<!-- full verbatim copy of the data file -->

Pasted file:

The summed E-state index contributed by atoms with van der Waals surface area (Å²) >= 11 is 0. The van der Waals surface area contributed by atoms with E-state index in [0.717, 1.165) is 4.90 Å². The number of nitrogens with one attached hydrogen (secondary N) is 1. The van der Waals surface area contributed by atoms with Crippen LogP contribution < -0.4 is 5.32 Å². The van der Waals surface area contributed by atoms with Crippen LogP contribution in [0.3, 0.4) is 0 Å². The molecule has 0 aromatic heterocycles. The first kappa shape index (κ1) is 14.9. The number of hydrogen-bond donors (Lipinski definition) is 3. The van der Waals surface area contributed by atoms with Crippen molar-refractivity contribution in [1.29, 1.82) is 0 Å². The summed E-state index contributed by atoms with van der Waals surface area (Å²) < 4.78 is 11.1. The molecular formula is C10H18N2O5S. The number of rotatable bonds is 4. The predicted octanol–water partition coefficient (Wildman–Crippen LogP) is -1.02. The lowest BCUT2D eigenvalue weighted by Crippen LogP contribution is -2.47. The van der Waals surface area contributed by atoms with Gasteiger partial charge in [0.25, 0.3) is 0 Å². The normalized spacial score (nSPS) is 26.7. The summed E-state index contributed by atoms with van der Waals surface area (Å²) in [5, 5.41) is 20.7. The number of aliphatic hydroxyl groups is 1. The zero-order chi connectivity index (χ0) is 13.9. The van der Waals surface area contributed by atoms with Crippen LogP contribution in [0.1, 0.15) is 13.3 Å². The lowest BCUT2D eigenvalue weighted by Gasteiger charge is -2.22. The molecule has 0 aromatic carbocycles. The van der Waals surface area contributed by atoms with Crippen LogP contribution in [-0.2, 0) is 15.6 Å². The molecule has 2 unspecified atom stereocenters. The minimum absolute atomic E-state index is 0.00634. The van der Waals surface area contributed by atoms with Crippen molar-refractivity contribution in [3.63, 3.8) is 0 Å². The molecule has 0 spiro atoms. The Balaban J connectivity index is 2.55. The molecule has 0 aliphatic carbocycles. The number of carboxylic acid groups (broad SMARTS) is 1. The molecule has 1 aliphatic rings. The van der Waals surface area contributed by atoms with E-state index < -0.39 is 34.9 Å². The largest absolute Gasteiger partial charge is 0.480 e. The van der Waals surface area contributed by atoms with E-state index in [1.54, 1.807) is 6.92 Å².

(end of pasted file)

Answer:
The summed E-state index contributed by atoms with van der Waals surface area (Å²) >= 11 is 0. The van der Waals surface area contributed by atoms with E-state index in [0.717, 1.165) is 4.90 Å². The number of nitrogens with one attached hydrogen (secondary N) is 1. The van der Waals surface area contributed by atoms with Crippen LogP contribution < -0.4 is 5.32 Å². The van der Waals surface area contributed by atoms with Crippen LogP contribution in [0.3, 0.4) is 0 Å². The molecule has 0 aromatic heterocycles. The first kappa shape index (κ1) is 14.9. The number of hydrogen-bond donors (Lipinski definition) is 3. The van der Waals surface area contributed by atoms with Crippen molar-refractivity contribution in [1.29, 1.82) is 0 Å². The summed E-state index contributed by atoms with van der Waals surface area (Å²) < 4.78 is 11.1. The molecular formula is C10H18N2O5S. The number of rotatable bonds is 4. The predicted octanol–water partition coefficient (Wildman–Crippen LogP) is -1.02. The lowest BCUT2D eigenvalue weighted by Crippen LogP contribution is -2.47. The van der Waals surface area contributed by atoms with Gasteiger partial charge in [0.25, 0.3) is 0 Å². The normalized spacial score (nSPS) is 26.7. The summed E-state index contributed by atoms with van der Waals surface area (Å²) in [5, 5.41) is 20.7. The number of aliphatic hydroxyl groups is 1. The zero-order chi connectivity index (χ0) is 13.9. The van der Waals surface area contributed by atoms with Crippen LogP contribution in [0.1, 0.15) is 13.3 Å². The lowest BCUT2D eigenvalue weighted by Gasteiger charge is -2.22. The molecule has 0 aromatic carbocycles. The van der Waals surface area contributed by atoms with Crippen LogP contribution in [-0.2, 0) is 15.6 Å². The molecule has 2 unspecified atom stereocenters. The minimum absolute atomic E-state index is 0.00634. The van der Waals surface area contributed by atoms with Crippen molar-refractivity contribution in [3.63, 3.8) is 0 Å². The molecule has 0 spiro atoms. The Balaban J connectivity index is 2.55. The molecule has 0 aliphatic carbocycles. The number of carboxylic acid groups (broad SMARTS) is 1. The molecule has 1 aliphatic rings. The van der Waals surface area contributed by atoms with E-state index < -0.39 is 34.9 Å². The largest absolute Gasteiger partial charge is 0.480 e. The van der Waals surface area contributed by atoms with E-state index in [1.54, 1.807) is 6.92 Å².